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Can A Spayed Dog Still Give Off A Scent?

You’re a responsible pet owner who decided to spay your female dog, but you’ve noticed some insistent male suitors continue to sniff around her. 

If you’re wondering if these dogs are still attracted by the scent of your pet, you do not need to worry.

Spayed dogs do not give off a reproductive scent because they can no longer produce the pheromone estrogen that makes them attractive to mates. 

If they’re still attracting males, there may be environmental or medical reasons causing male dogs to sniff your pet.

Read on to learn how this important medical procedure can change how your dog smells to others

How spaying affects the scent 

How spaying affects the scent

Done effectively, spaying is the full removal of the reproductive organs. 

It is a dramatic change to the body of a female dog, and it causes a change in the smell that other dogs notice (or rather, they stop noticing anything exciting). 

Removal of reproductive organs

A female dog’s ovaries, fallopian tubes, and uterus make up the reproductive system. 

This system precipitates the heat cycle, switches on mating behaviors, and produces reproductive scents (more on this below).

The most common forms of spaying are ovariectomy and ovariohysterectomy.

The difference is that ovariectomy only removes the ovaries, while ovariohysterectomy removes both the uterus and ovaries. 

The decision of which form of spaying varies by the veterinary clinic. 

Stops production of sexual pheromones

The ovaries produce estrogen, and an unspayed female dog in heat produces more of these hormones than at any other time in the reproductive cycle. 

These are scented in vaginal discharge, urine, and remnants on the dog’s body.  

A dog in heat will scent mark more and be more attracted to male dogs. She will also raise her tail more in order to spread her scent. 

The actual smell can vary in strength, but many dog owners describe estrus smell as pungent and fishy. 

You may notice this particular smell if you decide to spay your dog after she has experienced a heat cycle. 

Whether the spaying procedure is an ovariohysterectomy or ovariectomy, it removes the ability to give off a reproductive scent when the ovaries are removed. 

Other scents that can still exist in a spayed dog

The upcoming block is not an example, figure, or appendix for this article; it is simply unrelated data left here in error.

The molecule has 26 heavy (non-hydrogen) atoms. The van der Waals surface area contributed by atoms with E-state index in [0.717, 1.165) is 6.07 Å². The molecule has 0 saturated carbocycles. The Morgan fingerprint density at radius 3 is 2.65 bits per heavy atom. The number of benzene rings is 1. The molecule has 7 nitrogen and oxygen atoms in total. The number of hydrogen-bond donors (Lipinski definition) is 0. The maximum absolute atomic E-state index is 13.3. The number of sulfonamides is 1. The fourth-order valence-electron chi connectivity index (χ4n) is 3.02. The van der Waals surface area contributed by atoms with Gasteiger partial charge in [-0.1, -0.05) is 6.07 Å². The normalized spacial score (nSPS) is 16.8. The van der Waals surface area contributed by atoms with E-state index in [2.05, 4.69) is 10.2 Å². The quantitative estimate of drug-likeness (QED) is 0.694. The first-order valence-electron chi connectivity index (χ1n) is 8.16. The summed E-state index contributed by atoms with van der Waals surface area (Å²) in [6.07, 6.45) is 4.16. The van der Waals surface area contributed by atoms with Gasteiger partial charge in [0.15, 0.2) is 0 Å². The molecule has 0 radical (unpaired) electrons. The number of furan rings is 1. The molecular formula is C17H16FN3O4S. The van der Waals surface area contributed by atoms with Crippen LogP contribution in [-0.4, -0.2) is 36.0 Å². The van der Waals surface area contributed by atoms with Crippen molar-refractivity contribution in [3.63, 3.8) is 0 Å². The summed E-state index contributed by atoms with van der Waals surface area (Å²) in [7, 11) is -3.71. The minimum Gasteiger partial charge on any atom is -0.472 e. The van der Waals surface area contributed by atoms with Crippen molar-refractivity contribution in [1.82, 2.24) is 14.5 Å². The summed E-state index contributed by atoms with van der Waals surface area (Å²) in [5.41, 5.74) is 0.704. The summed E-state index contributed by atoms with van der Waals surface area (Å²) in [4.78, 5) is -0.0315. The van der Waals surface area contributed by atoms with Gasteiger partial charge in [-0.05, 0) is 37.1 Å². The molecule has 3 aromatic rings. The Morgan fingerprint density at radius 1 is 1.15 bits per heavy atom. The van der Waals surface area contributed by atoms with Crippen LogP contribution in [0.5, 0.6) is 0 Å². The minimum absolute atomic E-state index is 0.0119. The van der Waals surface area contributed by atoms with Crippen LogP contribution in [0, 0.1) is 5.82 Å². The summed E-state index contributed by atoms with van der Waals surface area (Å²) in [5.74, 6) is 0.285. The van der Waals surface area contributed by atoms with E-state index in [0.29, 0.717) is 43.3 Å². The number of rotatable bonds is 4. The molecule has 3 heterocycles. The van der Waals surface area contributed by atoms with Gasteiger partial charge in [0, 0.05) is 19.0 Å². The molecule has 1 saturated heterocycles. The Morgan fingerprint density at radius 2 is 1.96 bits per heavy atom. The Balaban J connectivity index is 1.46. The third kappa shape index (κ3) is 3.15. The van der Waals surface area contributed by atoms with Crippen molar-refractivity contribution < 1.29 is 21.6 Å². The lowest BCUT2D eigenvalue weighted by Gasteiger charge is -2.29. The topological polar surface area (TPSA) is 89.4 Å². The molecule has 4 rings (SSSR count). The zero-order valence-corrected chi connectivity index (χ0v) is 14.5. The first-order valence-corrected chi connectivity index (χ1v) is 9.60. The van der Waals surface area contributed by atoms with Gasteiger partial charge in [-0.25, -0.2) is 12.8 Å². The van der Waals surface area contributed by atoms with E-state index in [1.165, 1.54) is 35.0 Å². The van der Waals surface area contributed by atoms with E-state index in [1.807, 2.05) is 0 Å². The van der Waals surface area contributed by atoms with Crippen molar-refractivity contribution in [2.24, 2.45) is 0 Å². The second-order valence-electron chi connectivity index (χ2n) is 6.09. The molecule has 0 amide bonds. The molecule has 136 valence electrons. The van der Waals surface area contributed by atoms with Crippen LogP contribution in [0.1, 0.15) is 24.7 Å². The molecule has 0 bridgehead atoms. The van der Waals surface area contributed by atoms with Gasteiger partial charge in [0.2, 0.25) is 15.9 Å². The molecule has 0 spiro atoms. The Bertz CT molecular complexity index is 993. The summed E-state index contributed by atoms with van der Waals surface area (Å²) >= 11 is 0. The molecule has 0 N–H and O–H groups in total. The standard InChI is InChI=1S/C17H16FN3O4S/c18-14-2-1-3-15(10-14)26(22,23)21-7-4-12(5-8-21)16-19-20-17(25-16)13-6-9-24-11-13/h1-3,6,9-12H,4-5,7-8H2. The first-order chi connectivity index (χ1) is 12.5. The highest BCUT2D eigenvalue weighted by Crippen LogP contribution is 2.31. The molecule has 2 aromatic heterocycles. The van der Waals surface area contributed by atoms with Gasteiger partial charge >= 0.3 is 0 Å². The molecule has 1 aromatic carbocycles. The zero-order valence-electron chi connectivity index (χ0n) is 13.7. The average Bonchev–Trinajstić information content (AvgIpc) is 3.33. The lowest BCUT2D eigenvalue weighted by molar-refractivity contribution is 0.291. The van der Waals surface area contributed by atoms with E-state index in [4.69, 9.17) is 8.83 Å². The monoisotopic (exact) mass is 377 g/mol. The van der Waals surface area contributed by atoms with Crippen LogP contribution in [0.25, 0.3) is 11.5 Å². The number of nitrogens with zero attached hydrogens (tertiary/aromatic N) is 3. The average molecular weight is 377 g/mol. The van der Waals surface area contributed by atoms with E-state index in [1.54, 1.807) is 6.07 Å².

Other scents that can still exist in a spayed dog

Dogs use scent to relay all kinds of information, including age, sex, health, and even their emotions. 

Even if your dog is not communicating her availability to reproduce anymore, she may be spreading her unique smell through other types of scents. 

Anal gland scent

You’ve likely noticed your dog sniffing other dogs’ rear ends when they first meet. This area of dogs’ bodies is the origin of their unique, individualized smell. 

The anal glands are positioned on either side of the rectum. 

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When a dog poops, the anal glands empty themselves of a substance with a noxious odor and an oil sheen that coats the excrement. 

Humans cannot distinguish the smell of pheromones from that of poop, but other dogs will be able to smell a wealth of information. 

The anal sacs are also expressed when dogs are scared. The secretion alone has a fishy smell that may be noticeable. 

In this situation, the anal glands release alarm pheromones to warn other dogs of possible harm. 

Urine scent

Most dogs, regardless of spaying or neutering status, will mark their territory to tell a neighborhood their sex, age, and other information. 

Marking can happen when a dog is in a new territory, when exposed to new smells, or as a coping mechanism when anxious. 

Although your spayed dog no longer produces sex pheromones that are passed into urine, the biochemical signals they leave on trees and fenceposts will still convey information. 

Scent from saliva

Similarly, biochemical signals in saliva convey information about a dog’s health. 

Stinky breath can be an obvious sign of periodontal disease, but the breath that has little to no smell can still tell other dogs information about sex, age, and health. 

Pheromones are also emitted in the lip or labial area. You may notice dogs at the park sniffing around this facial area if another is already sniffing the dog’s rear end. 

Interdigital (toes) pheromones